Markers of brain cell development may help success of stem cell transplants

09/06/05



Dr. Robert K. Yu, director of the Institute of Neuroscience and the Institute for Molecular Medicine and Genetics at the Medical College of Georgia, has identified four markers made by stem cells as they develop into mature brain cells that may one day help transplanted stem cells navigate the relative "jungle" of the adult brain so they can repair brain injury or disease.
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Four sugar-coated faces made by stem cells as they differentiate into brain cells during development have been identified by scientists.

These unique expressions of sugar on the cell surface may one day enable stem cell therapy to repair brain injury or disease by helping stem cells navigate the relative "jungle" of the adult brain, says Dr. Robert K. Yu, director of the Institute of Neuroscience and the Institute for Molecular Medicine and Genetics at the Medical College of Georgia.

"These glycoconjugate markers are like specific addresses that characterize the cell at that particular moment. We call them stage-specific embryonic antigens," says Dr. Yu of recognition molecules that assist in the unbelievably rapid assemblage of 100 billion to 200 billion cells into a brain in nine months.

The four compounds two glycolipids, GD3 and O-acetylated GD3, and two glycoproteins, Stage-specific Embryonic Antigen-1 and Human Natural Killer Cell Antigen 1 were known, but their role in helping cells migrate where and when needed was unknown.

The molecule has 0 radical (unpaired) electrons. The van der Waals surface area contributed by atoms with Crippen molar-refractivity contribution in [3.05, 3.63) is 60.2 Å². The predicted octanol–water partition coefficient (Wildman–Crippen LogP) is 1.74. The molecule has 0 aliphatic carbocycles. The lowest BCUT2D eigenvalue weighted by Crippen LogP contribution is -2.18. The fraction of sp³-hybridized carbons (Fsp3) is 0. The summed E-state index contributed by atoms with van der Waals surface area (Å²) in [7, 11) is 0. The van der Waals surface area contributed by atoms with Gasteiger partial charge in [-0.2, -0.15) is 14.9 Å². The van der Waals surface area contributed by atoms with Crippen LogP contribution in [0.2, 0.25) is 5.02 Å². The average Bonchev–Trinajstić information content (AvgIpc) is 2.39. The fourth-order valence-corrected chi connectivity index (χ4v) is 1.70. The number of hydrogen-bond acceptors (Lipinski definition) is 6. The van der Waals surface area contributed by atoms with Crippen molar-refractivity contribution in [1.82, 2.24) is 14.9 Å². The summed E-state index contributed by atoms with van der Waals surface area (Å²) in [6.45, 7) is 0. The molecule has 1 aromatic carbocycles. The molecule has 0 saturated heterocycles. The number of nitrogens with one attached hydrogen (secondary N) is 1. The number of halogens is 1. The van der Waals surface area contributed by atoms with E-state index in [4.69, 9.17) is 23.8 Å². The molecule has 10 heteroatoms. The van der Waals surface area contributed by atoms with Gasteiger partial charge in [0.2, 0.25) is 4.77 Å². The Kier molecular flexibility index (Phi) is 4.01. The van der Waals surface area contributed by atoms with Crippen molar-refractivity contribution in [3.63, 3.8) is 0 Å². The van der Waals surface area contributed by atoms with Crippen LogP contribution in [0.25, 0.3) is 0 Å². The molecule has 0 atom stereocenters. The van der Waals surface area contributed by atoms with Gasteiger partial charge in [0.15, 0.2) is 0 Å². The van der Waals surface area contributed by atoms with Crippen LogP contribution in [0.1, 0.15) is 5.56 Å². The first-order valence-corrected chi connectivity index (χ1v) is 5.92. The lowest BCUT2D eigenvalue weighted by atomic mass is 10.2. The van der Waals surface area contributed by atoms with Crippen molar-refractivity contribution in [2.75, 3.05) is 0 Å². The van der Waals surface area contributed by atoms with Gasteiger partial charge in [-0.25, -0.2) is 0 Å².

The findings of Dr. Yu, Postdoctoral Fellow Makoto Yanagisawa and Dr. Sean Liour, co-director of MCG's Human Stem Cell Bank, are being presented during the biannual International Symposium on Glycoconjugates, Sept. 4-9 in Florence, Italy. Dr. Yu is a meeting organizer and is chairing the session on Regulatory Mechanisms for Glycolipid Expression and Intracellular Trafficking.

"We are all sugar-coated, really," says Dr. Yu, who studies these cell surface molecules that change constantly during development. "There is an abundance of sugar on the cell surface, not only that defines the cell's properties but also help cells recognize each other and stick together," he says, noting how like cells bind to form an organ.

During brain formation, for example, cells are constantly changing their sugar face and their function to meet the immediate biological needs. They travel a sort of neuron interstate laid out by the first stem cells formed in development before rapid cell migration and transformation begins. "These 'interstates' are called Bergmann glia or glial fibers. They serve as guidance for the neuronal cells to migrate," Dr. Yu says of the network that is maintained in the adult brain despite the fact that mature neurons don't really change.

Conditions such as trauma, spinal cord injury and stroke can destroy these travel networks as well as brain cells. Labs such as Dr. Yu's are doing stem cell transplants to re-establish roadways and get undifferentiated stem cells to repopulate such ravaged areas. He hopes the new developmental markers will help in this effort by showing what cell surface molecules should look like and consequently how the cells should act at certain points along the way.

Two of the biggest problems facing stem cell transplantation are functional recovery getting the cells to do the right job once they arrive at a target organ and controlling their proliferation so they don't start forming tumors, says Dr. Yu.

MCG Biochemist Erhard Bieberich is exploring the potential of the lipid ceramide, which helps eliminate potentially harmful cells during brain development, to halt unwanted proliferation of transplanted stem cells.

Dr. Yu hopes the new developmental markers will help with the other problem. "There are other players, but these are important factors that help the brain form. I think it's a good start. Now that we have these to use as examples, discovery of other markers should come faster."

Source: Eurekalert & others

Last reviewed: By John M. Grohol, Psy.D. on 21 Feb 2009
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